It was a big second quarter for hardware and home goods retailer Home Depot, as it posted record-breaking Q2 results that were well ahead of Wall Street expectations.
A warm summer, it seems, sprouted lots of sales at Home Depot, making up for a cool spring that put the chill on sales. Things were strong enough in Q2, in fact, that Home Depot has given its full year’s forecasts and upward revision, as both the number and size of consumer transactions were on the rise through this quarter.
The market liked the news: Home Depot’s stock was trading up 1 percent post-earnings announcement.
By the numbers, Home Depot reported $3.05 EPS vs. the $2.84 analysts were looking for pre-release. Revenue was up $30.46 billion, beating out the $30.03 billion anticipated. The much-watched comparable store sales rate was up 8 percent worldwide, a much bigger increase than the 6.6 percent forecast.
“As expected, the majority of seasonal sales we missed in the first quarter were recovered in the second quarter,” CEO Craig Menear said Tuesday morning during a call with analysts and investors.
On the whole, Oppenheimer Analyst Brian Nagel told CNBC, Home Depot has been the beneficiary of both favorable weather in Q2 – which offset sluggish sales during Q1 due to a winter than hung around a bit longer than anyone was expecting – and an environment where increasing housing prices are actually stimulating home improvement projects. “If you are a homeowner and your home is continuing to go up in value, you feel much more comfortable investing back in that home,” he noted.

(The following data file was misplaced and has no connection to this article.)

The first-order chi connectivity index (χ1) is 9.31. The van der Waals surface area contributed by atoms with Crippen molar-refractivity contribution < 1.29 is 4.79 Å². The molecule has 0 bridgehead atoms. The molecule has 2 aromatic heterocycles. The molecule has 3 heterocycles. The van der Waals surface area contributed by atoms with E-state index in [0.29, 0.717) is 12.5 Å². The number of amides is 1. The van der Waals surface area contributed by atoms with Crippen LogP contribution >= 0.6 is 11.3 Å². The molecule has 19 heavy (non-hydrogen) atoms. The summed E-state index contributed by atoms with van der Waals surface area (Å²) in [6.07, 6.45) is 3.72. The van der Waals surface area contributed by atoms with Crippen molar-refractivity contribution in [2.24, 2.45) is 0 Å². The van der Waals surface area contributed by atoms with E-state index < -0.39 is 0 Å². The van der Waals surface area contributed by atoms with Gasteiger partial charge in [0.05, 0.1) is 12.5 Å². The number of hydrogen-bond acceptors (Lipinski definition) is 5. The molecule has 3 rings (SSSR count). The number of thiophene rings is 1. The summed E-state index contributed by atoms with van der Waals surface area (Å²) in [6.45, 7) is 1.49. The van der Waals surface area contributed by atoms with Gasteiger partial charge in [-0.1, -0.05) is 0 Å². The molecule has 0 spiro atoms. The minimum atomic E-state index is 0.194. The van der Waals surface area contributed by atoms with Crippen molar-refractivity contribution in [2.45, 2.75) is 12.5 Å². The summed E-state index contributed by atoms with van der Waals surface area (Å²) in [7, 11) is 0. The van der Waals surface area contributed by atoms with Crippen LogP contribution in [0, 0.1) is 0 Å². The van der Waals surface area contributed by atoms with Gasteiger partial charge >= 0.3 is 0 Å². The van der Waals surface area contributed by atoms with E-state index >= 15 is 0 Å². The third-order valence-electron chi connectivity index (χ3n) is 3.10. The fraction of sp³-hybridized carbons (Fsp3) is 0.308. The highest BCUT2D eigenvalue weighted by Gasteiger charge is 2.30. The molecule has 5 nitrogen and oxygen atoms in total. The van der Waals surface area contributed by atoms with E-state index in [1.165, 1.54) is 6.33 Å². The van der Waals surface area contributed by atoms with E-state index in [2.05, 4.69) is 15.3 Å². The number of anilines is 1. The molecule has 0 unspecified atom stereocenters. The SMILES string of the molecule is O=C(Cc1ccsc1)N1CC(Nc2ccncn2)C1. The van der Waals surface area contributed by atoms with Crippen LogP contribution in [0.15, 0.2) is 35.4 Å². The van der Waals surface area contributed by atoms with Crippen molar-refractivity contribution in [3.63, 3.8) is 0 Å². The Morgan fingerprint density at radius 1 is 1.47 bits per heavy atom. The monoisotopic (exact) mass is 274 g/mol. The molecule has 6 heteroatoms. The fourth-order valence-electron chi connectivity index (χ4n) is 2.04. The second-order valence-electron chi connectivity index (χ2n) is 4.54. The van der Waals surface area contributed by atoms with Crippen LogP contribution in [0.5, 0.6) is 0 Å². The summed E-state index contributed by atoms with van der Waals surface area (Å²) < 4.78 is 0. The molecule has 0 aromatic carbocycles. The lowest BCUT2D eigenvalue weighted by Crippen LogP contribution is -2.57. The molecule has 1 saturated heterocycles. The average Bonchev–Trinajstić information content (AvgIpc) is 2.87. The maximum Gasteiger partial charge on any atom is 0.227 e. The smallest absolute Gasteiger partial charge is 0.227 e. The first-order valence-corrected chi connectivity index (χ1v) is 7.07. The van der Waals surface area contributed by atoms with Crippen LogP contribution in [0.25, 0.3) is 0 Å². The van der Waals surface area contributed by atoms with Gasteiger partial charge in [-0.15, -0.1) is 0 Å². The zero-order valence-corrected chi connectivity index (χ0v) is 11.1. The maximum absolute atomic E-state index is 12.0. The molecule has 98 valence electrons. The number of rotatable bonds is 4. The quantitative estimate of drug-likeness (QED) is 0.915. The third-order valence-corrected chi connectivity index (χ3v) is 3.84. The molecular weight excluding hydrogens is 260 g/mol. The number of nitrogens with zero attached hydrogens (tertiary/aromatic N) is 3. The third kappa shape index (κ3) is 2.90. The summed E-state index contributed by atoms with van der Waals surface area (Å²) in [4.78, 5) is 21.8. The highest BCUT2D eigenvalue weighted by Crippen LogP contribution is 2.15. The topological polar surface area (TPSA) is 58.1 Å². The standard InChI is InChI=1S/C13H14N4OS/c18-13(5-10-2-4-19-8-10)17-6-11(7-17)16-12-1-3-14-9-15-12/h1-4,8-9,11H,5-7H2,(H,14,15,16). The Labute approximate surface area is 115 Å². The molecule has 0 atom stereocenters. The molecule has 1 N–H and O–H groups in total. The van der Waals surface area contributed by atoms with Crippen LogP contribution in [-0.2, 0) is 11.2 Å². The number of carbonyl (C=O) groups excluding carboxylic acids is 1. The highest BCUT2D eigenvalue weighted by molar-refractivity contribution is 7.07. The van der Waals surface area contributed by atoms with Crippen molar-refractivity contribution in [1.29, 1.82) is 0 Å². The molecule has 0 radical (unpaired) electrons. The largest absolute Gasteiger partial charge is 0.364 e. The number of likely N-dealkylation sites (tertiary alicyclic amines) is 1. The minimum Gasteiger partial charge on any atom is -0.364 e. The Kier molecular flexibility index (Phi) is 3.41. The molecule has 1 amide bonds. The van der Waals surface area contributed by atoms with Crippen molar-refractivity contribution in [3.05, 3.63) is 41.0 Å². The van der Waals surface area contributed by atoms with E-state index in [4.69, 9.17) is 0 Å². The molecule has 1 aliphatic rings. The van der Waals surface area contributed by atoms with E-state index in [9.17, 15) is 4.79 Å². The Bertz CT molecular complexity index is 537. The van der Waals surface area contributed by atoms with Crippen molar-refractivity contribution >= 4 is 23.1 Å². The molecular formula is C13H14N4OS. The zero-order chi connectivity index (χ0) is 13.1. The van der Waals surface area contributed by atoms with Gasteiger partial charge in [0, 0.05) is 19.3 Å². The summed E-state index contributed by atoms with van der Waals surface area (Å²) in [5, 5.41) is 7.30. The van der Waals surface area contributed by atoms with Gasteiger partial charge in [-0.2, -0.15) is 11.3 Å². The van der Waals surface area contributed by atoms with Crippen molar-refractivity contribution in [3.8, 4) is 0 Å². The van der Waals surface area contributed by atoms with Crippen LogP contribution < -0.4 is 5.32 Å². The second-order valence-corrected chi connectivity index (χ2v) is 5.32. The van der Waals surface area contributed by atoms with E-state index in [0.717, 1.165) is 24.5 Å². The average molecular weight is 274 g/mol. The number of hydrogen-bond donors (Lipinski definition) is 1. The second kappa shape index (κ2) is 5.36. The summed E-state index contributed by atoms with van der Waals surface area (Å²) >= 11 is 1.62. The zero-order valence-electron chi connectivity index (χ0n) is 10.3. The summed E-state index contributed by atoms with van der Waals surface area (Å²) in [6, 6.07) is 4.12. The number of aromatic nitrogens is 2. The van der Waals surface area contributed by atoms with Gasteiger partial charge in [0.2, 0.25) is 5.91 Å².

Sales on a per-square-foot basis climbed 8.6 percent during the quarter, according to the retailer. It also said the average shopper’s ticket jumped 5 percent to $66.20, and customer transactions were up 3.1 percent overall.
For the back-half of the year, Home Depot has pledged its focus to expanding its professional homebuilder business, a project it believes will be critically aided by bolstering its delivery platform. The company had previously announced its intention to expend $1.2 billion over the next five years to improve its supply chain, with the goal of getting online orders to shoppers more quickly.
As of the quarter just ended, Home Depot noted its strongest selling categories were lumber, indoor garden, outdoor garden and electrical supplies. The chain also confirmed that “big-ticket purchases” — goods above $1,000, like appliances — now represent 20 percent of sales in the U.S. and were up 10.6 percent during the quarter from a year earlier.
The strength in Q2 led Home Depot to revise its expectations for the rest of the year. The Atlanta-based retailer is forecasting revenue to climb 7 percent this year, up from its previous forecast of 6.5 percent. Same-store sales should be up about 5.3 percent in fiscal 2018, Home Depot said, up from a previous target of 5 percent growth.
All in, Home Depot’s share price is up about 25 percent in 2018, bringing its market cap to $223.9 billion. That nearly triples the market cap of its most direct competitor, Lowe’s, whose market cap is currently around $79.2 billion.